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Pittsburg County


Pittsburg County Biographies

 


Albert, Carl Bert (1908-2000) of McAlester, Oklahoma - United States Congress Biography
- WIKI - The Encyclopedia of Oklahoma History and Culture

Cartwright, Wilburn (1892-1979) of McAlester, Oklahoma; Oklahoma City, Oklahoma
United States Congress Biography
- WIKI - The Encyclopedia of Oklahoma History and Culture

From: "ELEMENTARY HISTORY OF OKLAHOMA", - "BIOGRAPHIES" - 1924
Pg 305 - McALESTER, J. J
McALESTER, J. J. óJ. J. McAlester was one of the early settlers in the Indian Territory. As a young man, he worked in a store at Stonewall. He started the first store in the city of McAlester, which bears his name. He mined the first coal in the McAlester district. From coal mining and other business enterprises, he became one of the wealthiest citizens of the state. At one time, Chief Coleman Cole of the Choctaw nation caused McAlester and three of his friends, Robert H. Ream, William Pusley and Tandy C. Walker to be placed under arrest and ordered shot at sunrise. It is related that the captain of the company having these men under arrest, was a Mason and did not believe in unnecessary bloodshed. Accordingly, McAlester and his friends were allowed to escape. Chief Cole thought McAlester and his friends should be put to death because they were selling coal. McAlester lived a very long life and was honored by the people of the State of Oklahoma by being elected a member of the first Corporation Commission and later Lieutenant Governor of the State.
Submitted by: Gloria Lodsdon Lucas
- WIKI - The Encyclopedia of Oklahoma History and Culture

Enterprise, Oklahoma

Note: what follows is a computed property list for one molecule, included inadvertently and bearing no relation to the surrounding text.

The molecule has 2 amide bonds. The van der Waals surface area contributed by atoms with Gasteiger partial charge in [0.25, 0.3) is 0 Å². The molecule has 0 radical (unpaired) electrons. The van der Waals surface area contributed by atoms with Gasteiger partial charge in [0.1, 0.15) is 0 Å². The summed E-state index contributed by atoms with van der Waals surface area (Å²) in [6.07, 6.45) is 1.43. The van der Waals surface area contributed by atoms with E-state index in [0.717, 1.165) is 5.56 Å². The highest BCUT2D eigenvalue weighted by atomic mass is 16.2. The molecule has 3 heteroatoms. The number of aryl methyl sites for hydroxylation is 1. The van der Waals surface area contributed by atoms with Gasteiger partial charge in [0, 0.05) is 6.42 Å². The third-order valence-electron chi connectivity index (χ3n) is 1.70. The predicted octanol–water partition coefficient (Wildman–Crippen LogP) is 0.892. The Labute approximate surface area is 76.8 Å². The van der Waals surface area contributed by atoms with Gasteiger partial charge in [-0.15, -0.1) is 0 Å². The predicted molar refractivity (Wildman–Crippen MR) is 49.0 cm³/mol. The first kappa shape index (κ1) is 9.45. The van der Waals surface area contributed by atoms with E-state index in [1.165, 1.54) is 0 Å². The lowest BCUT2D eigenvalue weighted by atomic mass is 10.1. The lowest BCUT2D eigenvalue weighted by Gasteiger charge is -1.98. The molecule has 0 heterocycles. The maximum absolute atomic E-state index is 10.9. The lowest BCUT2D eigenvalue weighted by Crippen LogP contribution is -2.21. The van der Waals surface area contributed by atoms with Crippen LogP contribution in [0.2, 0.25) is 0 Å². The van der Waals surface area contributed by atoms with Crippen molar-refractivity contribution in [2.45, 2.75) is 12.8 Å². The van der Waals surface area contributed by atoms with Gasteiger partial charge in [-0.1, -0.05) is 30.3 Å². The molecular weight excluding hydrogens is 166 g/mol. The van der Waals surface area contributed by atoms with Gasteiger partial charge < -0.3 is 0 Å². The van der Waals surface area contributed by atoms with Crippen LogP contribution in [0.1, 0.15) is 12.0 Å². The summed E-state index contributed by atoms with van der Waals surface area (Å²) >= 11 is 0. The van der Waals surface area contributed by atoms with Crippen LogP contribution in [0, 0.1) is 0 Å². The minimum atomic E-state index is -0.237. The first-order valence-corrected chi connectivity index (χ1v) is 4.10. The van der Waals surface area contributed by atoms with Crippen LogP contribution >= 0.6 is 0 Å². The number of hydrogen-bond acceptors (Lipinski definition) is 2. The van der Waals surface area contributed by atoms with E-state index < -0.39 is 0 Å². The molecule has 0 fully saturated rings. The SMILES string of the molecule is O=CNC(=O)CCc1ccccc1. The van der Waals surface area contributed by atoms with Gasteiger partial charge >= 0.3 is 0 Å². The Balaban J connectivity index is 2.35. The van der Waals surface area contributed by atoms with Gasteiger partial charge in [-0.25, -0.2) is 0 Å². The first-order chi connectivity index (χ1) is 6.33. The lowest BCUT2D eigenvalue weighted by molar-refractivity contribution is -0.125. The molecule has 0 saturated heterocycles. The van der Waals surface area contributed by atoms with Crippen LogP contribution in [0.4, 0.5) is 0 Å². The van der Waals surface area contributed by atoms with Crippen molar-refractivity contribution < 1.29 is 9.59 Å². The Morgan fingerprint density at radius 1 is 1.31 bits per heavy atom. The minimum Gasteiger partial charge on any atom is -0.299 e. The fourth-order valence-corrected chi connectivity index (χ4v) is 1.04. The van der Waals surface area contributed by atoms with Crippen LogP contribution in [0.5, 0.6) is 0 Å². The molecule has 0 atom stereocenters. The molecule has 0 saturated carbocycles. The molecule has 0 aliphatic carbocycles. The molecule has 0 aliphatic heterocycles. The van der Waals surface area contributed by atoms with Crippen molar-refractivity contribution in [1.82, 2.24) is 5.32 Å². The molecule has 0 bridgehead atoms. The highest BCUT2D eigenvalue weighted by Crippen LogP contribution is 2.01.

John Aden "John Ade" WHITE was born in Polk County, Arkansas May 8, 1862, son of Serril "Pete and Matlian C. "Matilda" Bickle WHITE. He died May 17, 1931 at Quinton and is buried in the old Enterprise Cemetery.
 About 1885 he married Sarah Della MILLS in Polk County. Sarah was born November 13, 1867 in Polk County and died August 7, 1909 at Enterprise. She is a daughter of Thomas I. and Nancy E. (maiden name unknown) MILLS of North Carolina and Tennessee, respectively.
 John Ade and Della raised ten children at Enterprise on the family farm. Eleven children were born to the couple, ten surviving to maturity.
 1. Emmily 1886-1917 married Francis Marshall STOCKTON January 13, 1915, at Enterprise.
2. Edna 1889-1977 married Herbert Leonard "Hub" HEFLEY September 15, 1909 at Enterprise.
3. Grover Lee 1890-1916 was the first of this family born in Pittsburg County. He never married but had a lifetime Consort, Shug Griffin.
4. John Everett 1893-1971 married Syble Irene SIMMONS October 13, 1928 at Quinton.
5. Donna Belle "Bell" 1898-1990 married Jake Mack FARIELL (FARELL) about 1915 at Quinton.
6. Edger "Pud" 1900-1989 married Robert Hutton SPARKS about 1917 in Pittsburg County.
7. Chester Allen "Chez" 1902-1963 married Mildred May "Mib" ROBISON September 5, 1927 at Socorro, New Mexico.
8. Warren Cobby "Bob" 1904-1936 married Willie Belle KELLY December 11, 1922 at Enterprise.
9. Ned "Brown" (twin) 1905-1965 married Juanita MOORE in Amarillo, Texas.
10. Theodore "Blue" (twin) 1905-1951 married Nettie Nae HURST in Amarillo, Texas.
  Dalton Spicer, long time resident of Featherston, OK and friend of John E. White, John Ade's second son, says the old "John Ade White Place" is near near Bascomb, OK in Pittsburg County. He says he lived there for a time as a child.